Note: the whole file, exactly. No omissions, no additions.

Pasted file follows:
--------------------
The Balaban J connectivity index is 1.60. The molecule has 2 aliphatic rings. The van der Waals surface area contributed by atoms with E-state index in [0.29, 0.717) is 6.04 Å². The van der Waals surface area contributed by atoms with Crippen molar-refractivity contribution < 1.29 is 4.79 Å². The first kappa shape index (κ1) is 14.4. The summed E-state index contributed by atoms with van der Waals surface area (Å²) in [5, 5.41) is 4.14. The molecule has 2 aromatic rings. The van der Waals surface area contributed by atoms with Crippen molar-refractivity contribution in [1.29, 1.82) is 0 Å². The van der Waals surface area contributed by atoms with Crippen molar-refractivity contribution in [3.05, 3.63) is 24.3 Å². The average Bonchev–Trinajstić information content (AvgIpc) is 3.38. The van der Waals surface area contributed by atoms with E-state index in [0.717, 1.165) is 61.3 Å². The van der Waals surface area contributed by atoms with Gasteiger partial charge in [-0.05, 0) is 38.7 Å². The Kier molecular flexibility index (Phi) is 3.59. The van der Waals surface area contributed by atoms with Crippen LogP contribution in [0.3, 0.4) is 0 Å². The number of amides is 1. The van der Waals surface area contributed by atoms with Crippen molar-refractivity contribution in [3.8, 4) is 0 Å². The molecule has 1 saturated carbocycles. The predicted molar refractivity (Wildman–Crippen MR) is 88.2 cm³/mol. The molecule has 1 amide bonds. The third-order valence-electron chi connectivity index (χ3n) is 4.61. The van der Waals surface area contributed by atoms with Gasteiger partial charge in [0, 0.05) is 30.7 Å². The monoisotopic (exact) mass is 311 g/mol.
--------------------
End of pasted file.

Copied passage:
The Balaban J connectivity index is 1.60. The molecule has 2 aliphatic rings. The van der Waals surface area contributed by atoms with E-state index in [0.29, 0.717) is 6.04 Å². The van der Waals surface area contributed by atoms with Crippen molar-refractivity contribution < 1.29 is 4.79 Å². The first kappa shape index (κ1) is 14.4. The summed E-state index contributed by atoms with van der Waals surface area (Å²) in [5, 5.41) is 4.14. The molecule has 2 aromatic rings. The van der Waals surface area contributed by atoms with Crippen molar-refractivity contribution in [1.29, 1.82) is 0 Å². The van der Waals surface area contributed by atoms with Crippen molar-refractivity contribution in [3.05, 3.63) is 24.3 Å². The average Bonchev–Trinajstić information content (AvgIpc) is 3.38. The van der Waals surface area contributed by atoms with E-state index in [0.717, 1.165) is 61.3 Å². The van der Waals surface area contributed by atoms with Gasteiger partial charge in [-0.05, 0) is 38.7 Å². The Kier molecular flexibility index (Phi) is 3.59. The van der Waals surface area contributed by atoms with Crippen LogP contribution in [0.3, 0.4) is 0 Å². The number of amides is 1. The van der Waals surface area contributed by atoms with Crippen molar-refractivity contribution in [3.8, 4) is 0 Å². The molecule has 1 saturated carbocycles. The predicted molar refractivity (Wildman–Crippen MR) is 88.2 cm³/mol. The molecule has 1 amide bonds. The third-order valence-electron chi connectivity index (χ3n) is 4.61. The van der Waals surface area contributed by atoms with Gasteiger partial charge in [0, 0.05) is 30.7 Å². The monoisotopic (exact) mass is 311 g/mol.